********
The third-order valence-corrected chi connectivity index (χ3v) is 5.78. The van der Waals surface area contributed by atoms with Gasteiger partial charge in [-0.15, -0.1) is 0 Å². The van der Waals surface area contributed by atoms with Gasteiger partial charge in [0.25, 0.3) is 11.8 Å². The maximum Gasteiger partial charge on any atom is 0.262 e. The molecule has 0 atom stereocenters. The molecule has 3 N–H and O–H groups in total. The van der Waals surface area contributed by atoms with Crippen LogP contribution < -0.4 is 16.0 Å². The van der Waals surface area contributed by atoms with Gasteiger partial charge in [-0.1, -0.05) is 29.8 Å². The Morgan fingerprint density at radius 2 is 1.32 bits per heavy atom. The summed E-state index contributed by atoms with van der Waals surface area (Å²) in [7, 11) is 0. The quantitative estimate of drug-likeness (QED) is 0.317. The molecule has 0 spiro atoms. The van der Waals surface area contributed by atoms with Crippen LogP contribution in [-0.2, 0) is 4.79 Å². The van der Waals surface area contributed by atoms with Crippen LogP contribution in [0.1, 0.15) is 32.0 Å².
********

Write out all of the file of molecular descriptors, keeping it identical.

The third-order valence-corrected chi connectivity index (χ3v) is 5.78. The van der Waals surface area contributed by atoms with Gasteiger partial charge in [-0.15, -0.1) is 0 Å². The van der Waals surface area contributed by atoms with Gasteiger partial charge in [0.25, 0.3) is 11.8 Å². The maximum Gasteiger partial charge on any atom is 0.262 e. The molecule has 0 atom stereocenters. The molecule has 3 N–H and O–H groups in total. The van der Waals surface area contributed by atoms with Crippen LogP contribution < -0.4 is 16.0 Å². The van der Waals surface area contributed by atoms with Gasteiger partial charge in [-0.1, -0.05) is 29.8 Å². The Morgan fingerprint density at radius 2 is 1.32 bits per heavy atom. The summed E-state index contributed by atoms with van der Waals surface area (Å²) in [7, 11) is 0. The quantitative estimate of drug-likeness (QED) is 0.317. The molecule has 0 spiro atoms. The van der Waals surface area contributed by atoms with Crippen LogP contribution in [-0.2, 0) is 4.79 Å². The van der Waals surface area contributed by atoms with Crippen LogP contribution in [0.1, 0.15) is 32.0 Å².